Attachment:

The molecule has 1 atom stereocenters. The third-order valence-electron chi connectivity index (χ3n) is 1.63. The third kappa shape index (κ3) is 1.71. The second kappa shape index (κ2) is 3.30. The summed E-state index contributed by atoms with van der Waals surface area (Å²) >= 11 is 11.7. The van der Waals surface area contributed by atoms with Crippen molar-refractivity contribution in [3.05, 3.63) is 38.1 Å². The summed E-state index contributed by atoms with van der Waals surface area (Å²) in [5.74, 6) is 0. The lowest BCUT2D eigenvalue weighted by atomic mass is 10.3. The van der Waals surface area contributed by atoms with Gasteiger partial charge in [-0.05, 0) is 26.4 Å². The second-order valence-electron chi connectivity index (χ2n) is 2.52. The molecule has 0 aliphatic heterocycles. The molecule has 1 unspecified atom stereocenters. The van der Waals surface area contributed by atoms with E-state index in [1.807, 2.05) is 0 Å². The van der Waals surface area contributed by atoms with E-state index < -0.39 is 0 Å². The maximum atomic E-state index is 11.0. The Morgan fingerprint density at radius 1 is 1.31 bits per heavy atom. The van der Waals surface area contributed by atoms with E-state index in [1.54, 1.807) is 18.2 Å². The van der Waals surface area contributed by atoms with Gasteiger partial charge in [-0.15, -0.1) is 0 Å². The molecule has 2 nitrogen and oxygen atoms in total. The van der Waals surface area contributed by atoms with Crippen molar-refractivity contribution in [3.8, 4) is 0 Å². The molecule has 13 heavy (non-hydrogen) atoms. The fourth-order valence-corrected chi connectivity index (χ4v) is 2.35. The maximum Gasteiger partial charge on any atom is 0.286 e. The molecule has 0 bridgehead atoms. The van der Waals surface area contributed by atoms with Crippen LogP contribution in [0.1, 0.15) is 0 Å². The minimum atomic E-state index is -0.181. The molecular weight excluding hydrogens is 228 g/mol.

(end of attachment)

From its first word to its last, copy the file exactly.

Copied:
The molecule has 1 atom stereocenters. The third-order valence-electron chi connectivity index (χ3n) is 1.63. The third kappa shape index (κ3) is 1.71. The second kappa shape index (κ2) is 3.30. The summed E-state index contributed by atoms with van der Waals surface area (Å²) >= 11 is 11.7. The van der Waals surface area contributed by atoms with Crippen molar-refractivity contribution in [3.05, 3.63) is 38.1 Å². The summed E-state index contributed by atoms with van der Waals surface area (Å²) in [5.74, 6) is 0. The lowest BCUT2D eigenvalue weighted by atomic mass is 10.3. The van der Waals surface area contributed by atoms with Gasteiger partial charge in [-0.05, 0) is 26.4 Å². The second-order valence-electron chi connectivity index (χ2n) is 2.52. The molecule has 0 aliphatic heterocycles. The molecule has 1 unspecified atom stereocenters. The van der Waals surface area contributed by atoms with E-state index in [1.807, 2.05) is 0 Å². The van der Waals surface area contributed by atoms with E-state index < -0.39 is 0 Å². The maximum atomic E-state index is 11.0. The Morgan fingerprint density at radius 1 is 1.31 bits per heavy atom. The van der Waals surface area contributed by atoms with E-state index in [1.54, 1.807) is 18.2 Å². The van der Waals surface area contributed by atoms with Gasteiger partial charge in [-0.15, -0.1) is 0 Å². The molecule has 2 nitrogen and oxygen atoms in total. The van der Waals surface area contributed by atoms with Crippen molar-refractivity contribution in [3.8, 4) is 0 Å². The molecule has 13 heavy (non-hydrogen) atoms. The fourth-order valence-corrected chi connectivity index (χ4v) is 2.35. The maximum Gasteiger partial charge on any atom is 0.286 e. The molecule has 0 bridgehead atoms. The van der Waals surface area contributed by atoms with Crippen LogP contribution in [0.1, 0.15) is 0 Å². The minimum atomic E-state index is -0.181. The molecular weight excluding hydrogens is 228 g/mol.